Technical Musings: January 2013

Wednesday, January 30, 2013

'yum update' that excludes Puppet managed files

I have many machines that I manage with Puppet. If you have more than one machine, you need to use a tool like it. It does a great job of managing the configuration of packages that we use directly or are direct dependencies. But we do not put every package that is installed on a box in Puppet; I don't think anyone does this. On our boxes we have around 500 packages installed. I imagine some environment would have the time to review each rpm to ensure it was compatible, and then change it's version in Puppet, ensuring that no dependencies for that package have changed. A much more realistic approach is to just update a test machine to the latest, and then test out your application, only reviewing the changes for the packages that are direct dependencies. Even better would be to have yum update all packages except the packages you have specified in Puppet. You want all the basic upgrades, like a kernel update, without changing that version of ruby you have been using.

How to do this?

First, run puppet a puppet no operation test, to update the local catalog:

/usr/bin/puppet agent --onetime --ignorecache --server ${puppet_master} \
 --no-daemonize --verbose --detailed-exitcodes \
 --logdest /var/log/puppet/puppet.log --noop --test

Then build up a list of packages that are controlled by Puppet, and exclude them from a 'yum update' command:

packages=$(grep "reference:\ \"Package" /var/lib/puppet/client_yaml/catalog/*.yaml \
| awk -F"[" '{print $2}' \
| awk -F"]" '{print $1}')

exclude=$(for package in ${packages};do echo -n " -x ${package}";done); 

yum update ${exclude}

You could use a similar approach with other package managers like apt.

Found the data when I checked out puppet-ls

Friday, January 25, 2013

OSX SSH Terminal Console Coloring, Redux

I've come up with a much better, simpler recipe to color my OSX Terminal session depending on the host I'm ssh-ing into. First, take a function with some cool BASH-only splitting and arrays and add that I found a way to address the current session in Applescript. Then add a one line way to enable bash ssh auto-complete when using the function. Ensure you pass all args to SSH so you can tunnel, etc. Finish with another line to switch the colors back to some default when you disconnect. Add this to your .profile, and voila!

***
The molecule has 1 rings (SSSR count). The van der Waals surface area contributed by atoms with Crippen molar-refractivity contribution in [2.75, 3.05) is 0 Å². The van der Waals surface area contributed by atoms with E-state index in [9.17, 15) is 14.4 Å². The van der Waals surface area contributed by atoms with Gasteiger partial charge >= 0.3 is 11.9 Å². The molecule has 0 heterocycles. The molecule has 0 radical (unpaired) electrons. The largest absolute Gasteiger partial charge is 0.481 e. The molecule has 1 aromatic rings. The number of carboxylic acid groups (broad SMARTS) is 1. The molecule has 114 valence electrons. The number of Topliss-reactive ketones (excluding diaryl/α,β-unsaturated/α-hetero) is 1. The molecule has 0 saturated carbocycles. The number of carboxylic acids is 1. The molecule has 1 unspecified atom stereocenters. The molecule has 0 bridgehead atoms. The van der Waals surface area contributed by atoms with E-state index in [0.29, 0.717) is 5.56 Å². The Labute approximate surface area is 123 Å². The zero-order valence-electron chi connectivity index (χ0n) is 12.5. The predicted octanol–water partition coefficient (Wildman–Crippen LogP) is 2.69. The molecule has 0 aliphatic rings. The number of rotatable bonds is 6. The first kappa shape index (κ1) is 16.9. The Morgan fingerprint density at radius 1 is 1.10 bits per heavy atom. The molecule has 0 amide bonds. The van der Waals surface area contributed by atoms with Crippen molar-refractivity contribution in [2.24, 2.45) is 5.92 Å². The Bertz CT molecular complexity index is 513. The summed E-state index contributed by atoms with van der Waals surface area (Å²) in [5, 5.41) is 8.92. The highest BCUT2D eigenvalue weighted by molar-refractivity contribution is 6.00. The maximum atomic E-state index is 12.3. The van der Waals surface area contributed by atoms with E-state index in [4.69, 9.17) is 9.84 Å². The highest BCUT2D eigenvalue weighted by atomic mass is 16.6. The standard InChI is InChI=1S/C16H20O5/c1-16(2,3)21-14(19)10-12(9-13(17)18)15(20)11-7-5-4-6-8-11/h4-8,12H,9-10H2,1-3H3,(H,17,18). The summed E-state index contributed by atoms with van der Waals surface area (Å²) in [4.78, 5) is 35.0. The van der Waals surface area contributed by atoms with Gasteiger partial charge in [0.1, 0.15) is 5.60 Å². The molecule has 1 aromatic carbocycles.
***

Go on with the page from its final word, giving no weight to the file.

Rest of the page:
This function assumes a certain host naming scheme, and that you have a Terminal profile for each environment.  I just copied 'Basic', and changed the background colors.  If you can't parse your server names, you need a better naming scheme ;)

ash() {
    IFS=" "
    set -- $ARGS 
    ARGSARRAY=( $@ )
    set -- ${HOST}
    MYARRAY=( $@ )
    if [ "${ENVNAME}" = "pro" ]; then
        if [ "${serverType}" = "p19" ]; then
            PROFILE="Basic Green"
            PROFILE="Basic Black"
    elif [ "${ENVNAME}" = "qa" ]; then
       PROFILE="Basic Grey"
    elif [ "${ENVNAME}" = "stage" ]; then
        PROFILE="Man Page"
    elif [ "${ENVNAME}" = "shadow" ]; then
        PROFILE="Basic Blue"
    echo "tell app \"Terminal\" to set current settings of first window to settings set \"${PROFILE}\"" | osascript
    ssh "${ARGS}" 

    echo "tell app \"Terminal\" to set current settings of first window to settings set \"Basic\"" | osascript 
complete -o default -o nospace -F _ssh ash
$ ash
will ssh to and set the background to black, and when I logout, the background will be set to white.


One limitation currently, is that the hostname must be the first argument.

Another slight disadvantage is that you have to type something other than 'ssh'.  You could rename the ssh binary to something else, and then name the function 'ssh'.   Don't just name the function 'ssh' w/out renaming the binary (try it and find out why!)

Ideas taken from everywhere, including: